Thursday, July 12, 2007

Outraged , Another Wonders How an Elderly Couple Could Lose Their Home so Easily

SAN DIEGO -- A local woman broke no laws, but she was in a position where she could have stopped a terrible scam against an elderly couple. The couple’s family said it killed the husband, Pat Torano, and devastated his widow, Dorothy.

Authorities considered it one of the worst cases of elder abuse they have ever seen in San Diego County.

It began one year ago when the Toranos let down their guard.

The Toranos owned a home for 40 years, until a pair of scheming caretakers entered their lives and stole everything, including the house.

Steve Carver of the District Attorney’s Office said, “They were blind or near blind, and had no understanding of even where they were living.”

The thieves took full advantage of older, blind victims.

Gina Trevino and Robert Holman used the Torano’s good name to open more than 30 credit card accounts, going on a $50,000 shopping spree.

The pair bought a Jeep, stayed in hotels and wined and dined. They even spent $500 watching porno movies on cable, according to authorities.

However, their greed did not stop there. The pair took the Toranos to a notary at a Postal Annex in Carlsbad, where they forced the elderly couple to sign away their home.

All it took were a few strokes of a pen and stamp from a notary.

Dorothy Torano said, “Sometimes memories, well, they make me cry.”

She can’t remember much because she has Alzheimer’s disease. Dorothy Torano also does not remember being dumped at a motel after her home was stolen. She only knows her husband is gone and so is her home.

“We used to go here, we used to go there. We can’t do it anymore. It makes me said,” said Torano.

Torano’s daughter, Kim Collins, said, “It’s absolute financial rape, with all the emotional devastation that goes along with it.”

Collins is fighting for a law to protect elderly people like her parents. Outraged, she wonders how an elderly couple could lose their home so easily.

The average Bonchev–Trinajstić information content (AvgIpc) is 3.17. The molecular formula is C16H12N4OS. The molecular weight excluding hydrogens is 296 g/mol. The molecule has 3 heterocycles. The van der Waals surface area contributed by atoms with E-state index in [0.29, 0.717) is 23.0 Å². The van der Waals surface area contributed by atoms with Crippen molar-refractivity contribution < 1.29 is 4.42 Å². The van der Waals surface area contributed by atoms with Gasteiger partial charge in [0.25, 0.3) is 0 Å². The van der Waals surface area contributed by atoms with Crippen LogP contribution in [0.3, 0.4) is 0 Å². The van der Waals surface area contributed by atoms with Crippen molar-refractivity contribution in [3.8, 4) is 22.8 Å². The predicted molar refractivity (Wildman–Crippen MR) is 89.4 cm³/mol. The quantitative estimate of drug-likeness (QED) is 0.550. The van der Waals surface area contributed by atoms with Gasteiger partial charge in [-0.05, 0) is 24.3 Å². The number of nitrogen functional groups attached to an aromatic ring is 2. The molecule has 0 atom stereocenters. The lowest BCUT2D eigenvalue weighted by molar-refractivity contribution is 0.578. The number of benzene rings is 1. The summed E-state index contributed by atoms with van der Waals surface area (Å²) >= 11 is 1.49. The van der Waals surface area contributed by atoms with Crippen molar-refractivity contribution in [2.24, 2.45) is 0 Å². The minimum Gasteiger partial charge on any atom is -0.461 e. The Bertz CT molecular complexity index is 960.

Paul Greenwood runs the District Attorney’s Office Elder Abuse Unit, and said notaries should be required to report suspicious activity.

“This would not only raise awareness, it would protect the elderly from being pressured into signing documents that they don’t understand,” said Greenwood.
Lorelei Mitchell, the notary who witnessed the Torano transaction where Trevino had Dorothy Torano sign away her home, said she “did not have to answer” when asked why she notarized the transaction.

10 News’ Marti Emerald asked Mitchell, “She brings in an elderly women who doesn’t know where she is, can’t sign her own name and you put your stamp on it?”
Mitchell replied, “No comment.”

Notaries have operated under the radar, but many hope the Torano’s story will change things.
10 News is in talks with the Secretary of State’s office -- where they regulate notaries -- as well as local legislators to require notaries to report suspected cases of elder abuse.
Trevino and Holman are both in prison, with Trevino sentenced to eight years, Holman serving two years.

A court returned the Torano’s home to the family just in time to sell it in order to support Dorothy Torano in a retirement home.


This story is really sad and one can not help but feel for the victims and the circumstances that allowed this to happen , on the front line of this fight against abuse are notaries , without their cooperation a lot of cases of elder financial abuse would be stopped dead in their tracks.

With Clara suffering from Dementia and Alzheimer’s, clearly disoriented ( see report from Department of Elder Affairs here >> ) How in the world did a public notary , legalize the transfer of Clara's properties, a new Power of Attorney (POA) , and numerous other financial planning documents to be used for the agents' benefit during a period of time during which Clara was hospitalized 5 times, moves in and out of home as many times across 4 separate counties and kept isolated, drugged and confused ?

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